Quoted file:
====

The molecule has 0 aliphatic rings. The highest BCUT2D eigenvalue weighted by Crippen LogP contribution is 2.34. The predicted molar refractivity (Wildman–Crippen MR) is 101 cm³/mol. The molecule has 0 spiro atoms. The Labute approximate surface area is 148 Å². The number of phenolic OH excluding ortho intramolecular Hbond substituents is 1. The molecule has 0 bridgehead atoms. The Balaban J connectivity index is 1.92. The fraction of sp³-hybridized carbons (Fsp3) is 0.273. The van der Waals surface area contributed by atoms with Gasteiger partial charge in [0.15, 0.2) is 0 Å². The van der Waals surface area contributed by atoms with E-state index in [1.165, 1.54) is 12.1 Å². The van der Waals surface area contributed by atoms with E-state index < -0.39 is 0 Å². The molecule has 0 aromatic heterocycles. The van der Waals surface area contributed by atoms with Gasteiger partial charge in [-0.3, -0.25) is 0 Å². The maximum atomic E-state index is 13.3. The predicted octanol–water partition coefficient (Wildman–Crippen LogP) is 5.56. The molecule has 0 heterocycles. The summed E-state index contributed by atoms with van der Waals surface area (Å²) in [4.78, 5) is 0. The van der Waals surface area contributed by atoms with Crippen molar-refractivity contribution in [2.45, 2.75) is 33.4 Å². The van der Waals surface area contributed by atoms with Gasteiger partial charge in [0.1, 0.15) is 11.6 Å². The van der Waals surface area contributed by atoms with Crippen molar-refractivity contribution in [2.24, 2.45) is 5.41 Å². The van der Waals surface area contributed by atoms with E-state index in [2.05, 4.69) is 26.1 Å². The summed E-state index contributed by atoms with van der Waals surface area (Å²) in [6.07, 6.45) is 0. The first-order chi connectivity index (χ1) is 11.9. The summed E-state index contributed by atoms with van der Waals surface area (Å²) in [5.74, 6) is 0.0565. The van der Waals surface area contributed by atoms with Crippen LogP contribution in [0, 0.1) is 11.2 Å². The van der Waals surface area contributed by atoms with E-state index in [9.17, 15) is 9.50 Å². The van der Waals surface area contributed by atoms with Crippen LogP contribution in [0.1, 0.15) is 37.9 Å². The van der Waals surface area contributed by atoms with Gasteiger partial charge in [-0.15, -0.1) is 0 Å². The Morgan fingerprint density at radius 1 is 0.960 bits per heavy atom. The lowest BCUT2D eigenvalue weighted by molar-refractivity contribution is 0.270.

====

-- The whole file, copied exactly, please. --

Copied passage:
The molecule has 0 aliphatic rings. The highest BCUT2D eigenvalue weighted by Crippen LogP contribution is 2.34. The predicted molar refractivity (Wildman–Crippen MR) is 101 cm³/mol. The molecule has 0 spiro atoms. The Labute approximate surface area is 148 Å². The number of phenolic OH excluding ortho intramolecular Hbond substituents is 1. The molecule has 0 bridgehead atoms. The Balaban J connectivity index is 1.92. The fraction of sp³-hybridized carbons (Fsp3) is 0.273. The van der Waals surface area contributed by atoms with Gasteiger partial charge in [0.15, 0.2) is 0 Å². The van der Waals surface area contributed by atoms with E-state index in [1.165, 1.54) is 12.1 Å². The van der Waals surface area contributed by atoms with E-state index < -0.39 is 0 Å². The molecule has 0 aromatic heterocycles. The van der Waals surface area contributed by atoms with Gasteiger partial charge in [-0.3, -0.25) is 0 Å². The maximum atomic E-state index is 13.3. The predicted octanol–water partition coefficient (Wildman–Crippen LogP) is 5.56. The molecule has 0 heterocycles. The summed E-state index contributed by atoms with van der Waals surface area (Å²) in [4.78, 5) is 0. The van der Waals surface area contributed by atoms with Crippen molar-refractivity contribution in [2.45, 2.75) is 33.4 Å². The van der Waals surface area contributed by atoms with Gasteiger partial charge in [0.1, 0.15) is 11.6 Å². The van der Waals surface area contributed by atoms with Crippen molar-refractivity contribution in [2.24, 2.45) is 5.41 Å². The van der Waals surface area contributed by atoms with E-state index in [2.05, 4.69) is 26.1 Å². The summed E-state index contributed by atoms with van der Waals surface area (Å²) in [6.07, 6.45) is 0. The first-order chi connectivity index (χ1) is 11.9. The summed E-state index contributed by atoms with van der Waals surface area (Å²) in [5.74, 6) is 0.0565. The van der Waals surface area contributed by atoms with Crippen LogP contribution in [0, 0.1) is 11.2 Å². The van der Waals surface area contributed by atoms with E-state index in [9.17, 15) is 9.50 Å². The van der Waals surface area contributed by atoms with Crippen LogP contribution in [0.1, 0.15) is 37.9 Å². The van der Waals surface area contributed by atoms with Gasteiger partial charge in [-0.15, -0.1) is 0 Å². The Morgan fingerprint density at radius 1 is 0.960 bits per heavy atom. The lowest BCUT2D eigenvalue weighted by molar-refractivity contribution is 0.270.